Not what landlords want to hear. In fact, a version of that sentence is usually what starts the road to eviction court. That sentence is also what scares people from becoming landlords in the first place. There are all kinds of strategies to deal with bad tenants, and how to handle their eviction or removal from your rental property. But the number one strategy is to:
KEEP BAD TENANTS FROM EVER MOVING IN
Easier said than done you might think. True. I think everyone who has been in this business for any length of time has been through an eviction or two. I definitely have. But there are ways to minimize the number of evictions you have. The best way is to do a thorough background check. There are many websites out there that will do background checks on your potential renters – just google ‘tenant background checks’ and see for yourself.
What I Look For in a Background Check
There are several key areas I cover in a background check to have a pretty good chance that a prospective tenant is not a ‘Prescription for Eviction‘. You want to pretty much know if that tenant can pay the rent, will pay the rent, and won’t trash your place. Also you don’t want them involved with other people who might trash your place or get the police called. Here is what I am most interested in:
- Employment – If they don’t have any income, they won’t be able to pay the rent. I want to know that they have money coming in each month and that my rent payment will not take up more than about 30% of their income. I make sure to get verification from an employer.
- Opinions of Previous Landlords – I would like more than one, but many tenants come from being foreclosed from a home or maybe have been living with Mom and Dad. Do the best you can with this one, and take all opinions with a grain of salt. But definitely can the ones with bad references.
- Evictions – If they have one – DON’T RENT TO THEM. Not only do you not want to rent to someone who will probably repeat their behavior, but as landlords I think we need to send a strong message that “if you get evicted, you won’t be able to rent ANYWHERE, again.”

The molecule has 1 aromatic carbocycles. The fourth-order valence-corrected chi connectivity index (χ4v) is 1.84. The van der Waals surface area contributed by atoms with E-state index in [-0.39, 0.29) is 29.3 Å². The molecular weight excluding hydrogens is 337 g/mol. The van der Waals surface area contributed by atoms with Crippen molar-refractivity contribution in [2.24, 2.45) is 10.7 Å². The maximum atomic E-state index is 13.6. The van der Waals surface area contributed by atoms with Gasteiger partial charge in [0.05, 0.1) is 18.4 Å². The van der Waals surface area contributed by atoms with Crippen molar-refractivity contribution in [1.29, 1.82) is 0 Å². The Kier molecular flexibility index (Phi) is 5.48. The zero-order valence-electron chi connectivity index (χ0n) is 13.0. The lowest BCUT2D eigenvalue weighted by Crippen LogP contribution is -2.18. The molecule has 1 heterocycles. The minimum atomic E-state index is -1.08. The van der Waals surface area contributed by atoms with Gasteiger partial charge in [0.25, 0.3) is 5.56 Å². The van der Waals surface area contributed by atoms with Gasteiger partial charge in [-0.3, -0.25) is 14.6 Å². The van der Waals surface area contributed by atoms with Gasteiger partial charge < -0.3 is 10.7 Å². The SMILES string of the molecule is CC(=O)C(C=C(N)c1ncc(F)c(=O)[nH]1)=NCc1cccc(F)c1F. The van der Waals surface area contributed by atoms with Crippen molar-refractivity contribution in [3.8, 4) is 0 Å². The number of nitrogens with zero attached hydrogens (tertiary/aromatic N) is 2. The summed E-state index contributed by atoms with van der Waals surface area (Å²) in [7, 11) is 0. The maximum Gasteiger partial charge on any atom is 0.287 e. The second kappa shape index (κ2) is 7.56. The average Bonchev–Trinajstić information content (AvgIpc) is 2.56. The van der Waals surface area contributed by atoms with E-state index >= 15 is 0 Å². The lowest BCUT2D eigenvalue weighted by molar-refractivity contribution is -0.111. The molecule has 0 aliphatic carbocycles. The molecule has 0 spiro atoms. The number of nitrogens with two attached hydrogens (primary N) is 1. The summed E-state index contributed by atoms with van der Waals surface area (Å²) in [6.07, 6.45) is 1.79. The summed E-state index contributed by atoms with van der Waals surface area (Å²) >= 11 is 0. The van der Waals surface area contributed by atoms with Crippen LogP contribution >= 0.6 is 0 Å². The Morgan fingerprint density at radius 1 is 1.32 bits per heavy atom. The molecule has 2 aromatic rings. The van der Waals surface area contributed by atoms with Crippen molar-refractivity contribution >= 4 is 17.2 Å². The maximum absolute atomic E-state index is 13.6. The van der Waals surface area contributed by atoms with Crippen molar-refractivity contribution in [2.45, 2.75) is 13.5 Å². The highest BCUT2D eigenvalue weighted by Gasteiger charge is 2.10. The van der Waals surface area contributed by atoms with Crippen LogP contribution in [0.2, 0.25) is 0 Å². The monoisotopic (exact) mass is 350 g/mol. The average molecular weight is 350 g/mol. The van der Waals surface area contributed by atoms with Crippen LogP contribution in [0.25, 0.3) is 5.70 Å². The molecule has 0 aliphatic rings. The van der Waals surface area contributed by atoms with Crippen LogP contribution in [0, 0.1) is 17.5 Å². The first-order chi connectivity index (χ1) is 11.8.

- Criminal Background – This is a wide-ranging criteria. If the tenant is 30 but got busted smoking a joint in high school, I’m not too worried. If they are a sex offender – b-bye!
- Credit – In today’s economy, if you don’t rent to people with anything but stellar credit, you will have a lot of vacancies. This is the least important of my five factors. I like to check it though to make sure they are paying at least some of their bills.
But Can I Get This Information For Free?
Now you can. I’ve been using a website for a little while now and have been very impressed with the results. As you can see from the picture, when you first come to the website, they ask you to put in your state. Then they take you to a page to sign up with a username, password, and email address (what site doesn’t these days?).
For my own state of Minnesota, I can search all criminal cases, judgements, and evictions filed against a tenant. Furthermore I found a link to the credit reporting site Experian, and their website for landlords to check credit reports. The cost for the Experian credit report is $14.95. You have to create an account for it and get your prospective tenant’s permission, but that should not be a problem.
At least it should not be a problem if they want to rent from you!
Deadbeat Tenant also has some good forms for leases, evictions, tenant screenings and other things a landlord might need. It seems like kind of a new site because there are no posts in the forum or listings for rentals or sales of real estate, at least in my state. I think it would probably be wise for them to drop those features and concentrate on screening tenants.
Otherwise this looks like a nice, free alternative to all the expensive background check services out there. Enjoy!